Let's Encrypt NAS Port 80 Blocked


#1

Hi,

I’ve tried let’s encrypt before with my NAS, which has the interface to pull it without doing anything in the command line or too technical. I never got it to work because port 80 was blocked by my ISP and this is the port designated by my NAS to pull the certs. I tried other options but ultimately gave up.

Well, fast-forward. I had the brilliant idea of trying this again with a VPN! My VPN is not strict like my ISP, and well, since my bits go through the VPN now primarily, I can open port 80 on the VPN. So I gave it a shot. The loading icon had me waiting for at least a minute and then bam! Cert populates. It took two minutes for it to work via the web but now it’s completely legit! I have the green lock! I’m so happy, you have no idea.

A couple questions: do I need to keep port 80 open constantly on my VPN for the certificate to work? Or do I only need it open when I pull the cert from let’s encrypt through my NAS UI? In the latter case I’d have to open port and do this every 90 days…maybe I should try to automate.

Anyway, just posting it for those questions and also to anyone who has a blocked port by ISP, a VPN is a workaround.

Edit: now that I official have a cert through let’s encrypt. Does that mean all internet traffic between my NAS and a client are now encrypted (similar to SFTP?) ? Someone told me before SSL is useless…wasn’t sure how they were saying this. Encrypted content is better than naked content, no?


#2

[quote=“encrypter, post:1, topic:32497”]
I’m so happy, you have no idea.[/quote]

Good thinking! I’m glad it worked for you.

No, port 80 is only needed when performing the validation for certificate issuance. Unless you choose to use OCSP stapling, you wouldn’t need to communicate with the CA at all during the lifetime of the certificate.

By the way, port 80 isn’t the only option for validation (there are also methods that use port 443 or DNS records), but perhaps it’s the only option directly supported by your NAS.

Thanks for sharing the idea; it’s a nice one.

Having a certificate doesn’t cause traffic to become encrypted. You need to use encrypted protocols for that. For some of those protocols, like HTTPS, the certificate should be presented in the course of the protocol to authenticate the fact that you have a direct encrypted connection to the server.

You should check which protocols the NAS is using when talking to the client. For example, if the client is a web browser, and you’re using HTTPS, that should be fine; on the other hand, if you’re using SMB, NFS, or FTP, probably not fine. :slight_smile:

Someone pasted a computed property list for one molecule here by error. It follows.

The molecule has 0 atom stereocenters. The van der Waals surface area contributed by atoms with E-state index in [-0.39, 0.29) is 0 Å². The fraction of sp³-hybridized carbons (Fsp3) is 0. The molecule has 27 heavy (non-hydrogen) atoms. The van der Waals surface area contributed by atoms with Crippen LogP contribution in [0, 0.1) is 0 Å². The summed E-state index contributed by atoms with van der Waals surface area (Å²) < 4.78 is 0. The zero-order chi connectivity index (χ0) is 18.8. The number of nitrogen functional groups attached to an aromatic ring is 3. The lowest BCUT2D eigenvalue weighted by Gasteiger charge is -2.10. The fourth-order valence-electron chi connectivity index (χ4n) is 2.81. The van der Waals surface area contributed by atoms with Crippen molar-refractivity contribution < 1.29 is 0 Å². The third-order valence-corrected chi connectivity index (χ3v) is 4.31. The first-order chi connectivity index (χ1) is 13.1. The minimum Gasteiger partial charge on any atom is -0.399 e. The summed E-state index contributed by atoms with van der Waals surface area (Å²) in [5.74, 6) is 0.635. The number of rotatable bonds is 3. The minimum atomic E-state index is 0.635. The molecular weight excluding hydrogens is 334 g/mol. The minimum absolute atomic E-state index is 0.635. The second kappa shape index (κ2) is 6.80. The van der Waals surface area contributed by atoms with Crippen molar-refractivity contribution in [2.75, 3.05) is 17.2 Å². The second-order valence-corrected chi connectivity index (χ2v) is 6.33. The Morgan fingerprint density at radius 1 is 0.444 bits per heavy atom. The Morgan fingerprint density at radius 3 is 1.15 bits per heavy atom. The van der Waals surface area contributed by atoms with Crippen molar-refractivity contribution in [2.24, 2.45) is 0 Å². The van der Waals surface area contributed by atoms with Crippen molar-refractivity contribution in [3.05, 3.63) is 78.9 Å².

#3

I hope it helps someone who was struggling like I was!

Both ports were blocked for me :frowning:. I tried some others but ran into issues with verifying ownership of the DNS on the NAS since it gives me one through their branding. I’m not sure what OCSP is but I’ll look it up. I don’t mind doing this every 90 days until I find a way to automate.

This makes sense. Well from a browser prospective it uses HTTPS protocol like you said, which verifies my certificate. So any browser bits moving between my NAS and a client via the internet should be encrypted, correct (sorry, I like to clarify)? Let’s say it’s an app: if the app has options to verify certificate of the NAS and also use HTTPS that would be encrypted also since it’s using HTTPS protocol.

I only use SMD for LAN purposes. People use that outside of LAN? Also never have used NFS. I wouldn’t use FTP since I’m concerned with encryption. Does SFTP on the otherhand use a certificate like HTTPS does to validate? In that case would it use my let’s encrypt certificate or do I have to generate a self-signed one specifically for SFTP. This might be outside the scope of topic, if so I apologize.


#4

I guess getting the cert doesn’t magically encrypt like you said, it depends on your protocol. But the cert allows you to ensure you’re communicating with the appropriate party? I should read more on the point of the cert…I want to understand.

Edit: this looks like a good place to start: https://security.stackexchange.com/questions/20803/how-does-ssl-tls-work#20833


#5

See also


#6

I’ve heard of man in the middle before. I feel good (understanding) after reading the link I posted above.


#7

Hey schoen,

When my 90 days expire, so I just simply do the same thing again through my NAS? In that case, what happens if I don’t renew? The cert just returns “expired?” Can I renew on the 90th day or I have to wait one day after?

Say it expires tomorrow, April 21. Do I have to wait until April 22 to request a new cert or can I do it on April 21? Lastly, can I add some alternative domains even though I didn’t add them the first time around?


#8

[quote=“encrypter, post:7, topic:32497”]
When my 90 days expire, so I just simply do the same thing again through my NAS?[/quote]

Right. Hopefully someday your NAS will have software support that could make this automatic.

You can renew at any time (but if you renew more than a few times per week, you’ll be blocked by a rate limit). We normally recommend renewing 30 days before your certificate will expire. Your certificate doesn’t have to be expired to renew. Overlapping validity of certificates is no problem.

That’s also no problem.


#9

We can only be hopeful. But until then, it’s okay :slight_smile:

Why do you recommend 30 days prior? So once I renew I can delete the old certificate and change default to the new? Sorry for all the newbie questions, just want to be sure. Thanks for all your input, schoen.


#10

So that if something goes wrong, either technically or organizationally, you still have a reasonable chance to avoid an outage due to an expired certificate.


#11

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